Nintendo is never specific about the guts of its hardware. Same with Wii U. But as Wii U ushers the company into the high-definition era, right around the time during a typical hardware cycle where we'd be purchasing new machines, many are curious how much of a leap Wii U will be over the competition.
"Nintendo is an entertainment company," he said. "We're very sensitive to pricing because people have generally only a certain amount of their spending that they'll devote to entertainment. And if you're talking about parents buying something for kids, there are certain price points where parents may be willing to or not willing to purchase a certain product."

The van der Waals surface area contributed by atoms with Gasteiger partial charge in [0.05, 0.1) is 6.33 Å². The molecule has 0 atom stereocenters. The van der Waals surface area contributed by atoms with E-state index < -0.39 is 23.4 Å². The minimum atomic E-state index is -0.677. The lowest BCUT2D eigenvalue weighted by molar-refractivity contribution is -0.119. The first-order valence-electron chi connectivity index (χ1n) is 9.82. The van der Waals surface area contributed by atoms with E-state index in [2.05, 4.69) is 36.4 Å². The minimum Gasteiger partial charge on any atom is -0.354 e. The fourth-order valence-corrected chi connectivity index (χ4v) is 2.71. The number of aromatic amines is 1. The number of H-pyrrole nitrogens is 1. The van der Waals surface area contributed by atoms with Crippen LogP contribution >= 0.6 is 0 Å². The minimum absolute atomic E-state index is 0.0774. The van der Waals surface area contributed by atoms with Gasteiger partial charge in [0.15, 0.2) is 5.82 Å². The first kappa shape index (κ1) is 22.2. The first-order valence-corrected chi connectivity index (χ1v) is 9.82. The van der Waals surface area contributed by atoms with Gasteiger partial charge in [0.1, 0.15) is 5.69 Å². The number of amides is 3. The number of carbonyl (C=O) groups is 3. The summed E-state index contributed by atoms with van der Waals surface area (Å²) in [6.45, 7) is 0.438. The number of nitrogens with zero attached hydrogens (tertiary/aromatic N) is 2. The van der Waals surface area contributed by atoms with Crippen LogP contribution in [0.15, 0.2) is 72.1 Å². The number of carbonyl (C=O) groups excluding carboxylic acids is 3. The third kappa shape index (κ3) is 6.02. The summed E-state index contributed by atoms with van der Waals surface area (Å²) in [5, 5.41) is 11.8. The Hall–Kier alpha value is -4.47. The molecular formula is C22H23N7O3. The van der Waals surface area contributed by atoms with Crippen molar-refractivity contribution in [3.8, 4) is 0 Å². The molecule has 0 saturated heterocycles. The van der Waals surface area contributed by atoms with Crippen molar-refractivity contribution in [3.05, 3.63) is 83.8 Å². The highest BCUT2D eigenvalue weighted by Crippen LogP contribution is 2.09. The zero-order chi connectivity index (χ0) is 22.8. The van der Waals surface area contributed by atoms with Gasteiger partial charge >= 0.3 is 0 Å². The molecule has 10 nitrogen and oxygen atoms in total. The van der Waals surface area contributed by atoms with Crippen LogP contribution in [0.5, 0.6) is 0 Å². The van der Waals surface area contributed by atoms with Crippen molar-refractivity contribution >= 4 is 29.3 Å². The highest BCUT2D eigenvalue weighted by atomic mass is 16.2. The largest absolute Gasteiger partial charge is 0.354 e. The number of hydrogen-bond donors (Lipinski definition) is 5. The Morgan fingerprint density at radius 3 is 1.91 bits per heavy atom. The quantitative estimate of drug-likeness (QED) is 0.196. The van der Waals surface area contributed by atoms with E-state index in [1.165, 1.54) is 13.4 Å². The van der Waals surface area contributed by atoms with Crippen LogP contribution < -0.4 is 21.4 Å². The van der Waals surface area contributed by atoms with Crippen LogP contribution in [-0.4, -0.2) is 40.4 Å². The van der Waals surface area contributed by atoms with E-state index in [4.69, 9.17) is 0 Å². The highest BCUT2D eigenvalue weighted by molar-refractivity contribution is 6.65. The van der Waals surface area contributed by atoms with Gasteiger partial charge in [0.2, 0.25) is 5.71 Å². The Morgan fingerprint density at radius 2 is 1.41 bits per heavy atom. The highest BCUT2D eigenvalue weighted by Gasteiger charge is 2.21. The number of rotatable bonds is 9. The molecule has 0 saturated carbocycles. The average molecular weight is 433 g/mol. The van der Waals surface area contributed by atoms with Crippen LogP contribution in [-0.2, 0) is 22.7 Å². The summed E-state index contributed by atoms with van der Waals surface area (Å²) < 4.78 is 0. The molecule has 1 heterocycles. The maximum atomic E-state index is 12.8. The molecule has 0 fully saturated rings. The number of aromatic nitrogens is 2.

This is called Miyamoto setting gamers up with tempered expectations for advanced fidelity.
"So I don't know that we would be able to sit here and say that it's going to necessarily dramatically outperform the systems that are out now," he continued. "It's part of the balance that we strike in terms of trying to find entertainment that is new and unique."
The new controller can't be cheap. One would imagine that's driving much of his price sensitivity, especially since Nintendo's cautioning it may not support more than one controller at once.